Still other VC Talent Partners noted they rely on Getro for job boards and analytics, mentioning the upcoming Getro Connect feature for networking. According to them, utilizing Getro's reporting helps a lot in assessing hiring needs and making data-driven decisions. They also employ a survey system to gather priority roles through a Google form, enabling them to focus on key positions.
This discussion underscores the ongoing pursuit of efficient and effective hiring strategies within the realm of venture capital and highlights the diverse approaches taken by professionals in the field.
3. How VC TPs Can Deliver Value to their Teams during Periods of Slow Hiring
Touching on strategies that have been most effective for delivering value during the downturn, the VP TPs voted in the following way:
During the slowdown, most VP TPs focus on enhancing employer branding for future recruitment appeal.
Some of them have been meeting with portfolio companies to find out what they want to spend time on and how TPs can add value from the recruiting side. This effort ensures they stand out when hiring picks up.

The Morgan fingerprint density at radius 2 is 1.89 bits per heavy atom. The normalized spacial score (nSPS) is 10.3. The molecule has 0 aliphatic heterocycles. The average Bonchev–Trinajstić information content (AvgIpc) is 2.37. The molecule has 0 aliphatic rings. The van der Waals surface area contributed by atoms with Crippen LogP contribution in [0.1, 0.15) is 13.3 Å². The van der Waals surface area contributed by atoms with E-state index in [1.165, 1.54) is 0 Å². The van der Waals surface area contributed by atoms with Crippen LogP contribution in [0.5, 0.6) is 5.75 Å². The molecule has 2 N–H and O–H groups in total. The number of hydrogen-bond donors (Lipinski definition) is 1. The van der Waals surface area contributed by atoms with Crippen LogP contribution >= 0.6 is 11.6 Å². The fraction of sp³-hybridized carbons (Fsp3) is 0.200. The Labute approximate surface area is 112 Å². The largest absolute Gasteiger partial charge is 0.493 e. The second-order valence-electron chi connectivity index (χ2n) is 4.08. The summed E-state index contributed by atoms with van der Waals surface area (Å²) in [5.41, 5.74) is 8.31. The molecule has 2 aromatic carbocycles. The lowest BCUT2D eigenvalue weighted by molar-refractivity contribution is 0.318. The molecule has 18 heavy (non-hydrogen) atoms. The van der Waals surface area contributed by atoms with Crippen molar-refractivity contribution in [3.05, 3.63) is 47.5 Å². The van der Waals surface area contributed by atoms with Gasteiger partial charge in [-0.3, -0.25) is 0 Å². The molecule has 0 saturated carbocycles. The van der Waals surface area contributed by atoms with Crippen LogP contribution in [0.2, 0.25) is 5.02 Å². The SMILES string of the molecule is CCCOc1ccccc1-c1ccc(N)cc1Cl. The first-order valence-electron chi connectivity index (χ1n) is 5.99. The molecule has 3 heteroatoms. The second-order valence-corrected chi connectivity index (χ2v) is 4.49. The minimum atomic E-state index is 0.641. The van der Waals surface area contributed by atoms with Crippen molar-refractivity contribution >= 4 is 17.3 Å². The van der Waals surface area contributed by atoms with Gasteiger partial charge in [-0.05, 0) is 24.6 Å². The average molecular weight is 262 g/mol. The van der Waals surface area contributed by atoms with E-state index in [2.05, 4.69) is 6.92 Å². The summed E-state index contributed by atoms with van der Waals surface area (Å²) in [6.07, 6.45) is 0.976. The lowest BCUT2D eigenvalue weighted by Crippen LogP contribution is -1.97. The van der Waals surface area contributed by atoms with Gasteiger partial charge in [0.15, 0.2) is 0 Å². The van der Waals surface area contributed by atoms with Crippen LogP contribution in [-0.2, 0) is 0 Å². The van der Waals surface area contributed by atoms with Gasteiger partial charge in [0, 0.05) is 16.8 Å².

For early-stage firms, many VC TPs assist with career site and website redesigns to make sure they perform well and provide enough information for talents. In contrast, for growth companies, VP TPs emphasize reinforcing internal values and conducting self-audits to project the right image. Prioritizing company values and employee value propositions fosters pride, especially after layoffs. This psychological safety and checking in on employees' well-being is especially important in remote work environments, where people are often alone without supportive colleagues.
As to VC TPs working in smaller cities, they tend to host tech community events and meetups, aiming to establish a local presence, get out into the community and foster in-person connections.